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The Guard House

Max Occupancy 100

Facility Reservation Application


  1. ADA Accessible
  2. Chairs
  3. Indoor Cooling
  4. Meeting Rooms
  5. Microwave
  6. Parking
  7. Restrooms
  8. Sinks
  9. Stove
  10. Tables
  11. Water

The Guard House is located on the north end of the island in the National Historic Fort Screven District next to Jaycee Park at the intersection of Campbell Road on Van Horn Street. The Guard House is within walking distance to the Lighthouse and North Beach.

The buttercream yellow exterior of the Guard House features the original veranda, which extends around three-quarters of the building. On one side, the porch wraps around overlooking the park. On the opposite side, steps lead to a shaded area with three picnic tables and a grill. Within this area, there is also a separate small porch on the rear side of the building that features an elevator lift to accommodate any ADA needs.

The interior of the Guard House is mainly composed of two spacious, bright and airy rooms. There is a kitchen area, two bathrooms, and two small storage areas in addition to the entertaining space provided by the large wrap around porch. The front room has restored woodwork, windows, and hardwood floors. The walls are a traditional authentic pastel hue with framed historic documentation of the Guard House on display. The back tiled room, with tin detailing, is larger and an ideal space to set up tables to create a formal dining area. The old ceiling and walls have been exposed to show the decorative tin features as the room once had been. The walls are covered with checkerboard-patterned tin and the 10-foot-high ceiling is covered with beautifully ornate pressed tin. There is a kitchen attached to the back room that has been remodeled with up-to-date appliances including a dishwasher, microwave, oven, stove, refrigerator, freezer, sink, and cabinet plus drawer space for storage with counter space prep area. The addition of the rear small porch features a door by the kitchen, which creates a separate entrance for caterers and other services to use so they do not interfere with the main rooms during the event. The facility rental includes tables and folding chairs.

To check the availability of the Guard House, view the reservation calendar here.

The historic Fort Screven Guard House was constructed by the United States Army on Tybee Island in 1906, which during its military life was at the entrance to Fort Screven and served as a headquarters for the soldiers who guarded the post and also as a brig for “unruly” troops. It was closed in the 1940's with the decommissioning and sale of Fort Screven. Its role continued briefly as the Tybee Jail in the 1950's and 1960's, and transitioned into the Tybee Island Community Center in the 1970's. During these decades modifications were made to suite the different uses. In effort to return Fort Screven to its former splendor, the Guard House underwent a restoration that removed these modifications and restored the original plan and finishes as much as possible. As work began it was discovered that the building, although of a standardized design used throughout the Army, had been adorned with decorative features and paint schemes uncharacteristic of what might logically be associated with military installations of the period. The Guard House, was “rehabilitated” to reflect elements of the U.S. Army post it once was, not to replicate it. The restoration was completed in 2007.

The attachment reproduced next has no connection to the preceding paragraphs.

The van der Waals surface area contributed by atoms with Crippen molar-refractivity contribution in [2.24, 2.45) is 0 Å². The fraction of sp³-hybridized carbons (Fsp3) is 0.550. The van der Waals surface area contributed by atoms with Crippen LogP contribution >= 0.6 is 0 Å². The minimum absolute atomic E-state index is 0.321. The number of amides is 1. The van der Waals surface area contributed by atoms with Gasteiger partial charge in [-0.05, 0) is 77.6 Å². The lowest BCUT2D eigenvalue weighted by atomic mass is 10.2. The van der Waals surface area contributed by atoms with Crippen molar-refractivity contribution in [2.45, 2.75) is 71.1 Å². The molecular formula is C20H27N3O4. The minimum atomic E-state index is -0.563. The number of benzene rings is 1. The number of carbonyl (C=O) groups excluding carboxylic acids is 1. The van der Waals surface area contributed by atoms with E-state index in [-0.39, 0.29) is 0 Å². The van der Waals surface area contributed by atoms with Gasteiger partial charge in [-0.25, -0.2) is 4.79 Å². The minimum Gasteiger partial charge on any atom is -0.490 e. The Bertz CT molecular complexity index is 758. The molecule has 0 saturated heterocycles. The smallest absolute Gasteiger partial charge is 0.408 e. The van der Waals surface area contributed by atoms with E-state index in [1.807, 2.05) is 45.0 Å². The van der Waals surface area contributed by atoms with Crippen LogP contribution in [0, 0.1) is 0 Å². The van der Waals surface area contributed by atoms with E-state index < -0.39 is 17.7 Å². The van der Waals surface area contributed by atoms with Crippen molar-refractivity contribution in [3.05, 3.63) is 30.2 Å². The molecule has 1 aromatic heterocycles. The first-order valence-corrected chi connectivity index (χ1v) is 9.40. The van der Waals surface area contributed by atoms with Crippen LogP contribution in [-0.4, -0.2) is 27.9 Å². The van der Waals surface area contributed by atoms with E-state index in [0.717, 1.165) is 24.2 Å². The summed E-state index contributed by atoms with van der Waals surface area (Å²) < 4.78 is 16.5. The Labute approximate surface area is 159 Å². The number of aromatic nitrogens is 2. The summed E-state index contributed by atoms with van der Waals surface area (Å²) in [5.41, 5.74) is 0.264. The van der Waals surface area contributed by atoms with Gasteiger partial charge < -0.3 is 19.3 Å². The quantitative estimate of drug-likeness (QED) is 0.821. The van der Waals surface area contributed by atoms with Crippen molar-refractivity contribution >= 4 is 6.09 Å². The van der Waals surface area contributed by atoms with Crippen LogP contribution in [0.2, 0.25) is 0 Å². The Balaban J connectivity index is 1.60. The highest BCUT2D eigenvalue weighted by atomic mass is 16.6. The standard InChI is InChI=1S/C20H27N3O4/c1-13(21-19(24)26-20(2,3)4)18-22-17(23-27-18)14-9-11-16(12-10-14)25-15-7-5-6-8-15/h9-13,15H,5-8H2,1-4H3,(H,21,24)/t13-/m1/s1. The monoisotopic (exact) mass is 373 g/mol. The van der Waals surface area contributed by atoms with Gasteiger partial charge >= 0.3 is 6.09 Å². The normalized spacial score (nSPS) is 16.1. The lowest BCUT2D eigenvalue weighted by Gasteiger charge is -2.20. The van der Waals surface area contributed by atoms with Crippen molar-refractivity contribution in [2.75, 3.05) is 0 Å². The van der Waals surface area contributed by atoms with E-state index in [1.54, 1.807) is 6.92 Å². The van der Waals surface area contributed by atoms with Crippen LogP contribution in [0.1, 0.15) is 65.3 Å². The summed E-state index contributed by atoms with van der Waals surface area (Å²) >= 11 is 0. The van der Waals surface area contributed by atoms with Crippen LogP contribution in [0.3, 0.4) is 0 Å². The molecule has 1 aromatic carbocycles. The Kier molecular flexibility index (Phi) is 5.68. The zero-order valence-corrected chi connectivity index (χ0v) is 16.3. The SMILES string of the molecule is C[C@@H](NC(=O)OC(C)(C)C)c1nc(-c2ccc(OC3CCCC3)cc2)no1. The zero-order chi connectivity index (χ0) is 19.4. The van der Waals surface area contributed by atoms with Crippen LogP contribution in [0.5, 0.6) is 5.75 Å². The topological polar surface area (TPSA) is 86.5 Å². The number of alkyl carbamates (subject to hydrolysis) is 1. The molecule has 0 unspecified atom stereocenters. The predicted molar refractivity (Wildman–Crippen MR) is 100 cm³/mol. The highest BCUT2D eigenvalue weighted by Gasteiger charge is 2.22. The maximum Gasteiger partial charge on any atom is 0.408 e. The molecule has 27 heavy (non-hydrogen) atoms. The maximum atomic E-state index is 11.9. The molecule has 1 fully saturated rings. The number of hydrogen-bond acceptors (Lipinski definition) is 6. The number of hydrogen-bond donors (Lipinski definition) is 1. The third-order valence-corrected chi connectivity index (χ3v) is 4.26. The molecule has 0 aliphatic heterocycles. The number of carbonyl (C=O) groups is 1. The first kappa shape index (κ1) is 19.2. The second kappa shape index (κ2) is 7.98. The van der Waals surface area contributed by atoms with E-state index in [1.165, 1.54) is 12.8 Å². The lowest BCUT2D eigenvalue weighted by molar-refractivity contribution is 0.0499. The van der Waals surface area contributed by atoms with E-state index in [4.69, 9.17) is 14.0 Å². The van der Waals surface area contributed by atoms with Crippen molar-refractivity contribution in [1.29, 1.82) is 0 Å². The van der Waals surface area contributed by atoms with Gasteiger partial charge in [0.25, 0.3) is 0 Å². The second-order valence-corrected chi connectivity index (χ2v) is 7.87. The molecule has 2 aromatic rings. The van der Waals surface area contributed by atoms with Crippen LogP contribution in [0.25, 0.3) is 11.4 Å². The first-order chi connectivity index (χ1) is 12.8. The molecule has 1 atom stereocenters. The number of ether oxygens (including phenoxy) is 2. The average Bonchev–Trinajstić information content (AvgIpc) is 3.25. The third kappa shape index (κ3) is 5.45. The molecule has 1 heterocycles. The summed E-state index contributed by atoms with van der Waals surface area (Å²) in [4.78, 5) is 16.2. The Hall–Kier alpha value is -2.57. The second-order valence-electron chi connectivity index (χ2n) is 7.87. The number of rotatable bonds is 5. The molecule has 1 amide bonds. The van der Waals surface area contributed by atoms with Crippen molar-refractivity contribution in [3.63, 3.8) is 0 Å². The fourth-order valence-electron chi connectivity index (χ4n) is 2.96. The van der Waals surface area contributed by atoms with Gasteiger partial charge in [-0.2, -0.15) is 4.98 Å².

Historic Fort Screven (1898 - 1945) : The Fort Screven District is a nationally recognized Historic District that has been “described as one of the most beautiful Army installations in the United States.” The first buildings to be built for Fort Screven were the six Endicott Period Batteries that would be used for coastal defense. All of which were constructed between the years of 1899 to 1900.
 With the advent of the airplane, Endicott Batteries soon became obsolete, and during World War I, all of the guns were dismantled and sent to Europe. Even though the fort was still classified as a Coastal Artillery base, troops trained at Fort Screven during this time. It wasn’t until the end of World War I when the 8th Infantry was stationed at Fort Screven that it became a true infantry base.
 During World War II Fort Screven was once again given a new purpose. It became the only U.S. Army Engineer Diving and Salvage Training School in the nation, training engineers in Port repair and construction as well as underwater demolition.